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Full text of "Authority and the individual"

INDIVIDUAL   AND   SOCIAL   ETHICS
throughout long laborious years, elude him, and his
only pleasure is the use of financial power to compel
his sons to submit in their turn to a similar futile
drudgery. Misers, whose absorption in means is
pathological, are generally recognized to be unwise,
but minor forms of the same malady are apt to
receive undue commendation. Without some con-
sciousness of ends, life becomes dismal and colour-
less; ultimately the need for excitement too often
finds a worse outlet than it would otherwise have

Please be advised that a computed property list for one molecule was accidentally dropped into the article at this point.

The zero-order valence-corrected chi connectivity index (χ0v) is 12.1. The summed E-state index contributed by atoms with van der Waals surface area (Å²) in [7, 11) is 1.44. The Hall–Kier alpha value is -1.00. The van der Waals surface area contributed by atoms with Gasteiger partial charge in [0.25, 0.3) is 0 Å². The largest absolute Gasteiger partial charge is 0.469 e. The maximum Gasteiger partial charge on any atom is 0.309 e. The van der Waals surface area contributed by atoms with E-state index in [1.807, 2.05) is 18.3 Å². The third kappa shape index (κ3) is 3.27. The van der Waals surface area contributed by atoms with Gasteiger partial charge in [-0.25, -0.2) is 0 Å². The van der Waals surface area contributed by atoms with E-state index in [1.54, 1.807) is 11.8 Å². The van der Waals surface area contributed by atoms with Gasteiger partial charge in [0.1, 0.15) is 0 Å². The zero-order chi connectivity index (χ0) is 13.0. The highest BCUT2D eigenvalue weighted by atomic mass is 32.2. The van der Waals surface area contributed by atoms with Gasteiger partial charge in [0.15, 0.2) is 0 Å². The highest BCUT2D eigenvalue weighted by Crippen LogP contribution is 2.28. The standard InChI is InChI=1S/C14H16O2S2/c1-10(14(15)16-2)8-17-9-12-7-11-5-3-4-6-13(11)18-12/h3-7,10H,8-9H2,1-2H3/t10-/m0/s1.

done, in war or cruelty or intrigue or some other
destructive activity.
Men who boast of being what is called 'practical"
are JQtJdie^ Bjost part_ exclusively preoccupied^with
means. But theirs is only one-half of wisdom. When
we take account of the other half, which is concerned
with ends, the economic process and the whole of
human life take on an entirely new aspect. We ask
no longer: what have the producers produced, and
what has  consumption  enabled  the  consumers  in
their turn to produce? We ask instead: what has
there been in the lives of consumers and producers
to make them glad to be alive? What have they felt
or known or done that could justify their creation?
Have they experienced the glory of new knowledge?
Have they known love and friendship? Have they
rejoiced in sunshine and the spring and the smell of
flowers? Have they felt the joy of life that simple
communities express in dance and song? Once to
ios Angeles I vsfas taken to see the Mexican